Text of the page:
Excerpts from:

The Nightingale Definition of Myalgic Encephalomyelitis (M.E.)

"...what this definition does today is (a) separate clearly M.E. from CFS and (b) demonstrate that M.E. is an early diagnosable and provable disease - as are all true diseases, and (c) assist in the early treatment and cure of M.E. patients."
-Dr. Byron Hyde-

Primary M.E. is an acute onset biphasic infectious disease process, where there is always a measurable and persistent diffuse vascular injury of the Central Nervous System in both the acute and chronic phases. Primary M.E. is associated with immune and other pathologies.

Primary M.E. is a chronic disabling, acute onset biphasic epidemic or endemic infectious disease process affecting both children and adults. There are both central and peripheral aspects to this illness.

A: The Central Nervous System (CNS) symptoms, as well as the clinical and technological abnormalities, are caused by a diffuse and measurable injury to the vascular system of the Central Nervous System. These changes in the organization of the CNS are caused by a combined infectious and immunological injury and their resulting effect on CNS metabolism and control mechanisms. Much of the variability observed in an M.E. patient’s illness is due to the degree and extent of the CNS injury and the ability of the patient to recover from these injuries.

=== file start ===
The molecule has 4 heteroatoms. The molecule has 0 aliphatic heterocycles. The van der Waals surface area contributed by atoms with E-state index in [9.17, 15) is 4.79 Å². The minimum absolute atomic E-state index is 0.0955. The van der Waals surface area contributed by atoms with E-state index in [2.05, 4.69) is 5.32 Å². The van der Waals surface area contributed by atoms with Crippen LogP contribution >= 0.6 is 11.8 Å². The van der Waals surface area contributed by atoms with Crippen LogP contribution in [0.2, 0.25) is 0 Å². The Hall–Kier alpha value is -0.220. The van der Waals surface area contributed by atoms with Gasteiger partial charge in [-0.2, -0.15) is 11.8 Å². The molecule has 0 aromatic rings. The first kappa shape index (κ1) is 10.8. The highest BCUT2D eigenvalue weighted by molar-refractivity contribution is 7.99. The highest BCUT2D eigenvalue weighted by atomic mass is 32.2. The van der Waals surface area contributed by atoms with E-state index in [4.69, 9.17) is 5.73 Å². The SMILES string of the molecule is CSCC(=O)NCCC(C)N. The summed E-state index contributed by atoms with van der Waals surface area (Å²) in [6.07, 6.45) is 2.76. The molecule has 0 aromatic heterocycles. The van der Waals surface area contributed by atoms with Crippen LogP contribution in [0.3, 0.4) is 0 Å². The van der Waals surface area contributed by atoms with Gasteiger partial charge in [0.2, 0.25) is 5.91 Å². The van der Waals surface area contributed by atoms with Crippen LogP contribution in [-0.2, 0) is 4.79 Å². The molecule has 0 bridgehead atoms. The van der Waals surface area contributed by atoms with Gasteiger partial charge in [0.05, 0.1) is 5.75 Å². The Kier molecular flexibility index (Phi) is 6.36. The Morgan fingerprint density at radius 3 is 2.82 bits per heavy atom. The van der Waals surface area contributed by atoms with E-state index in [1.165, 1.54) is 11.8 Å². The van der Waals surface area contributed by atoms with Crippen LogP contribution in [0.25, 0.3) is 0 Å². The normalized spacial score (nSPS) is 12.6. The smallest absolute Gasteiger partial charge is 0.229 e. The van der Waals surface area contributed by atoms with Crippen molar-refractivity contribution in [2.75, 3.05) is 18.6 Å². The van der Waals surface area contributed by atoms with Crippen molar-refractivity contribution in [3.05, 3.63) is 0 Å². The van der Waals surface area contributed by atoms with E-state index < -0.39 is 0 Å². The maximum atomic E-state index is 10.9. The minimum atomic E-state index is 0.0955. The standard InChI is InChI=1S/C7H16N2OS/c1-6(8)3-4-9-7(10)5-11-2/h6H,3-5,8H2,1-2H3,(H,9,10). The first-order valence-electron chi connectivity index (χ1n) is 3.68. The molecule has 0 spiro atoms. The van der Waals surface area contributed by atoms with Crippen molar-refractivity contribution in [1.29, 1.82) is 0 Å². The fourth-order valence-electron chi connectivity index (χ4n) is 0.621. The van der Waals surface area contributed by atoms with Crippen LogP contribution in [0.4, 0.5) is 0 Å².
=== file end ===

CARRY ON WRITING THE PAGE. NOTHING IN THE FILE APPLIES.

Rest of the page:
B: A significant number of the initial and long-term peripheral or body symptoms, as well as clinical and technological body abnormalities in the M.E. patient, are caused by variable changes in the peripheral and CNS vascular system. The vascular system is perhaps the largest of the body’s organs and both its normal and pathological functions are in direct relationship to CNS and peripheral vascular health or injury, to CNS control mechanisms and to the difficulty of the peripheral vascular system and organs to respond to CNS neuro-endocrine and other chemical and neurological stimuli in a predictable homeostatic fashion.

C: When pain syndromes associated with M.E. occur, they are due to a combined injury of (i) the posterior spinal cord and / or posterior root ganglia and appendages, (ii) patho-physiological peripheral vascular changes, and (iii) CNS pain reception homeostasis mechanisms.

Depending upon the degree and extent of the ongoing CNS and peripheral vascular injuries, these patho-physiological changes in turn may give rise to both transient and in many cases permanent systemic organ changes in the patient.

As with any illness, the diagnostic criteria of M.E. are divided into two sections:

(a) The clinical features and history of the ill patient that alert the physician to the initial diagnosis

(b) The technological examinations that confirm to the physician proof of the diagnosis.

Clinical Features

The clinical features of Myalgic Encephalomyelitis are consistent with the following characteristics that can easily be documented by the physician.

1. M.E. is an acute onset biphasic epidemic or endemic infectious disease:  Both